Book Review: “Sherlock Holmes And The Needle’s Eye” By Len Bailey

June 29, 2013 at 6:00 pm | Posted in Books | Leave a comment
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Len Bailey in his new book “Holmes And The Needle's Eye book coverSherlock Holmes And The Needle’s Eye” published by Thomas Nelson gives us The World’s Greatest Detective Tackles the Bible’s Ultimate Mysteries.

From the back cover:   Embark on a journey through the Old and New Testament with Sherlock Holmes and Dr. John Watson as they explore exotic and spice-laden places in search of clues.

The detective and the doctor travel back in time with the help of a Moriarty-designed time machine to investigate ten Bible destinations, unlocking clues to ten Bible mysteries. The most fascinating crime cases are those that are already solved, those that have been investigated by the police and brought to a swift, satisfying, and almost inevitable conclusion. So it is with Bible stories which the reader may consider familiar and unremarkable. But under close scrutiny these stories give up their hidden clues, their long kept secrets. Like a jewel newly polished, they sparkle and shine with a fresh, introspective light.

While traveling back in time to witness certain scenes, Holmes and Watson unravel ten different Biblical mysteries of which a sampling include:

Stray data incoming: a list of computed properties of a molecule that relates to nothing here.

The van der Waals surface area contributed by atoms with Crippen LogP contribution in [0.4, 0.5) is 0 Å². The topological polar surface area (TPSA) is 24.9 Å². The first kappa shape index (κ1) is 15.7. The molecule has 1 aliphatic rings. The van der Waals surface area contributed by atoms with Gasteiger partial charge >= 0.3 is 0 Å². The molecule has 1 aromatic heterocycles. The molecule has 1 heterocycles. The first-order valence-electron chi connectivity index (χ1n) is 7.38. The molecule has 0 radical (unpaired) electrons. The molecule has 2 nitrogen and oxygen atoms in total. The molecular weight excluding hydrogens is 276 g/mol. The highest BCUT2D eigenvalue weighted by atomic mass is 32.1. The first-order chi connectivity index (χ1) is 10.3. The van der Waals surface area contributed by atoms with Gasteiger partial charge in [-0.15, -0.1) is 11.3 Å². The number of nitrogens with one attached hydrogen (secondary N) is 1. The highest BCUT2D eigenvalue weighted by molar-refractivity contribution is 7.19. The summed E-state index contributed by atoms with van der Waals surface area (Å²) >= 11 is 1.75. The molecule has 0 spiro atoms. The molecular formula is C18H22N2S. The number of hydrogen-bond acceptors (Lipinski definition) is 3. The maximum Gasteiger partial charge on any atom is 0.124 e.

· The Hanging Tree: Why did Ahithophel hang himself?

· Righteous Blood is Red: Is Zechariah the son of Berekiah or Jehoiada in Matthew 23?

· You Miss, You Die: Why did David take five stones against Goliath?

· Dead Man Walking: Why did Jesus delay in coming to Lazarus in John 11?

Let’s face it The Bible has some stories in it that leave us scratching our heads and wondering just what happened here.  In some places we are left with lots of questions and, most times, there is no place where we can go for the answers or at least some research that will give us a way to make a conclusion.  Len Bailey to the rescue.  Mr. Bailey has given us a very informative look at ten fascinating Biblical mysteries.  And he has given us this look in the persons of Sherlock Holmes and Dr. Watson.  If you are any fan of Holmes this is the book for you.  If you are not a fan the investigations are just superb.  In addition to giving us a lot to think about at the back of the book is a whole section:  Investigative Study Questions, where Bible verses are given with questions relating to that particular chapter.  Have questions?  Want answers?  This is the book for you.

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Disclosure of Material Connection:  I received this book free from Thomas Nelson Publishers through the BookSneeze®.com <http://BookSneeze®.com> book review bloggers program..   I was not required to write a positive review. The opinions I have expressed are my own. I am disclosing this in accordance with the Federal Trade Commission’s 16 CFR, Part 255 <> : “Guides Concerning the Use of Endorsements and Testimonials in Advertising.”

Book Review: “Claudia, Wife of Pontius Pilate” By Diana Wallis Taylor

June 29, 2013 at 5:21 pm | Posted in Books | Leave a comment